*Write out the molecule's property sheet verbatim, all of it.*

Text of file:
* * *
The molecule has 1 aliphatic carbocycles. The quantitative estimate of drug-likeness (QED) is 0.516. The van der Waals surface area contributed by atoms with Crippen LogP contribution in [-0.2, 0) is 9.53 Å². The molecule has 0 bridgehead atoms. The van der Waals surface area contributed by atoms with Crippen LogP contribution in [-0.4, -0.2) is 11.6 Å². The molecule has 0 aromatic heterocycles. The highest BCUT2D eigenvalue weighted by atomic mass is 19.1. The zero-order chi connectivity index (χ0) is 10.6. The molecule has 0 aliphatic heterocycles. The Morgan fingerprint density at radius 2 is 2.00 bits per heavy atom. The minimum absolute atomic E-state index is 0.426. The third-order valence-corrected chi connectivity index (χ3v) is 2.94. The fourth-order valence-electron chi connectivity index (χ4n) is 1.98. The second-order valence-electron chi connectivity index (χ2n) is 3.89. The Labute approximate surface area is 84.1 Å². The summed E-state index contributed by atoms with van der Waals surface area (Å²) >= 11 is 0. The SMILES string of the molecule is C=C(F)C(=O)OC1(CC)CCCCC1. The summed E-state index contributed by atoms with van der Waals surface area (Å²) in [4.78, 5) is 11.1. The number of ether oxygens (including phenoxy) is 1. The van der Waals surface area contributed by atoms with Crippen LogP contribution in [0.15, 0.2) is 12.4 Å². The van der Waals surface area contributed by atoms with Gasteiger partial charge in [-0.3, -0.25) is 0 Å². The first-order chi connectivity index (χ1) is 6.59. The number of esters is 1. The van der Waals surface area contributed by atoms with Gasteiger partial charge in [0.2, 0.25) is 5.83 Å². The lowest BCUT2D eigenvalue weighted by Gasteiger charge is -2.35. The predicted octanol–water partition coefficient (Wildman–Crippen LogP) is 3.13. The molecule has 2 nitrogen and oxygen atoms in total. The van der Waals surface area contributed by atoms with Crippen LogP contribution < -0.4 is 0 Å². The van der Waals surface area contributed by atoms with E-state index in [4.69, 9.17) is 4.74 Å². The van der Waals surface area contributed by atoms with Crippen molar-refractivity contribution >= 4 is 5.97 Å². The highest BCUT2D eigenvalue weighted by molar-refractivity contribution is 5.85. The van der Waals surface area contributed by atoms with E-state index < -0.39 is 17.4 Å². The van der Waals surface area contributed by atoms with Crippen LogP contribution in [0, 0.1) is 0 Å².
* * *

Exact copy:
The molecule has 1 aliphatic carbocycles. The quantitative estimate of drug-likeness (QED) is 0.516. The van der Waals surface area contributed by atoms with Crippen LogP contribution in [-0.2, 0) is 9.53 Å². The molecule has 0 bridgehead atoms. The van der Waals surface area contributed by atoms with Crippen LogP contribution in [-0.4, -0.2) is 11.6 Å². The molecule has 0 aromatic heterocycles. The highest BCUT2D eigenvalue weighted by atomic mass is 19.1. The zero-order chi connectivity index (χ0) is 10.6. The molecule has 0 aliphatic heterocycles. The Morgan fingerprint density at radius 2 is 2.00 bits per heavy atom. The minimum absolute atomic E-state index is 0.426. The third-order valence-corrected chi connectivity index (χ3v) is 2.94. The fourth-order valence-electron chi connectivity index (χ4n) is 1.98. The second-order valence-electron chi connectivity index (χ2n) is 3.89. The Labute approximate surface area is 84.1 Å². The summed E-state index contributed by atoms with van der Waals surface area (Å²) >= 11 is 0. The SMILES string of the molecule is C=C(F)C(=O)OC1(CC)CCCCC1. The summed E-state index contributed by atoms with van der Waals surface area (Å²) in [4.78, 5) is 11.1. The number of ether oxygens (including phenoxy) is 1. The van der Waals surface area contributed by atoms with Crippen LogP contribution in [0.15, 0.2) is 12.4 Å². The van der Waals surface area contributed by atoms with Gasteiger partial charge in [-0.3, -0.25) is 0 Å². The first-order chi connectivity index (χ1) is 6.59. The number of esters is 1. The van der Waals surface area contributed by atoms with Gasteiger partial charge in [0.2, 0.25) is 5.83 Å². The lowest BCUT2D eigenvalue weighted by Gasteiger charge is -2.35. The predicted octanol–water partition coefficient (Wildman–Crippen LogP) is 3.13. The molecule has 2 nitrogen and oxygen atoms in total. The van der Waals surface area contributed by atoms with Crippen LogP contribution < -0.4 is 0 Å². The van der Waals surface area contributed by atoms with E-state index in [4.69, 9.17) is 4.74 Å². The van der Waals surface area contributed by atoms with Crippen molar-refractivity contribution >= 4 is 5.97 Å². The highest BCUT2D eigenvalue weighted by molar-refractivity contribution is 5.85. The van der Waals surface area contributed by atoms with E-state index < -0.39 is 17.4 Å². The van der Waals surface area contributed by atoms with Crippen LogP contribution in [0, 0.1) is 0 Å².